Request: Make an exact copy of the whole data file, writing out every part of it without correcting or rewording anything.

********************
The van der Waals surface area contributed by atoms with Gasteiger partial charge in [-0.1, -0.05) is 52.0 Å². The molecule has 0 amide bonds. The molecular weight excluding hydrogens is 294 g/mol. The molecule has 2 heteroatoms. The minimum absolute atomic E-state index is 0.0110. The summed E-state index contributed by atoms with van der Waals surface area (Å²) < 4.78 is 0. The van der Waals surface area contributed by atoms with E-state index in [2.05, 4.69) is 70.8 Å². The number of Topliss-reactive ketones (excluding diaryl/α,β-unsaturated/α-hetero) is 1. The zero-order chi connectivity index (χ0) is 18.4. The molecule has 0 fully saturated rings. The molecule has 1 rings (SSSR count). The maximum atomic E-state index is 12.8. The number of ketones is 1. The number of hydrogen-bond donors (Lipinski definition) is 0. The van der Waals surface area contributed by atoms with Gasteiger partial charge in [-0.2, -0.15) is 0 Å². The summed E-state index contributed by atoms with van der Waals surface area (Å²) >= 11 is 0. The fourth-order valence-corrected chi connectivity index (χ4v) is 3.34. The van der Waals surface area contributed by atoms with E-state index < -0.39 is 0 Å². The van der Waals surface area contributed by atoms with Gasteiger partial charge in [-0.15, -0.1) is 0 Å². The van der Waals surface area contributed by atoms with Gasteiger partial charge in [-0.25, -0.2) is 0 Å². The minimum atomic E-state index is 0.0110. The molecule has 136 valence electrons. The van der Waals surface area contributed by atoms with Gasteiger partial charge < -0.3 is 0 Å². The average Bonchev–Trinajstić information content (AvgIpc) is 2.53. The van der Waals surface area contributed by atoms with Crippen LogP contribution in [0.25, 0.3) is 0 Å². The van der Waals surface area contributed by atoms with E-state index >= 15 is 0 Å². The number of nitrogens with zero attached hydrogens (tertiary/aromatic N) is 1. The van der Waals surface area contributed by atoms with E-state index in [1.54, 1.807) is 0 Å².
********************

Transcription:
The van der Waals surface area contributed by atoms with Gasteiger partial charge in [-0.1, -0.05) is 52.0 Å². The molecule has 0 amide bonds. The molecular weight excluding hydrogens is 294 g/mol. The molecule has 2 heteroatoms. The minimum absolute atomic E-state index is 0.0110. The summed E-state index contributed by atoms with van der Waals surface area (Å²) < 4.78 is 0. The van der Waals surface area contributed by atoms with E-state index in [2.05, 4.69) is 70.8 Å². The number of Topliss-reactive ketones (excluding diaryl/α,β-unsaturated/α-hetero) is 1. The zero-order chi connectivity index (χ0) is 18.4. The molecule has 0 fully saturated rings. The molecule has 1 rings (SSSR count). The maximum atomic E-state index is 12.8. The number of ketones is 1. The number of hydrogen-bond donors (Lipinski definition) is 0. The van der Waals surface area contributed by atoms with Gasteiger partial charge in [-0.2, -0.15) is 0 Å². The summed E-state index contributed by atoms with van der Waals surface area (Å²) >= 11 is 0. The fourth-order valence-corrected chi connectivity index (χ4v) is 3.34. The van der Waals surface area contributed by atoms with E-state index < -0.39 is 0 Å². The van der Waals surface area contributed by atoms with Gasteiger partial charge in [-0.15, -0.1) is 0 Å². The van der Waals surface area contributed by atoms with Gasteiger partial charge in [-0.25, -0.2) is 0 Å². The minimum atomic E-state index is 0.0110. The molecule has 136 valence electrons. The van der Waals surface area contributed by atoms with Gasteiger partial charge < -0.3 is 0 Å². The average Bonchev–Trinajstić information content (AvgIpc) is 2.53. The van der Waals surface area contributed by atoms with Crippen LogP contribution in [0.25, 0.3) is 0 Å². The van der Waals surface area contributed by atoms with E-state index >= 15 is 0 Å². The number of nitrogens with zero attached hydrogens (tertiary/aromatic N) is 1. The van der Waals surface area contributed by atoms with E-state index in [1.54, 1.807) is 0 Å².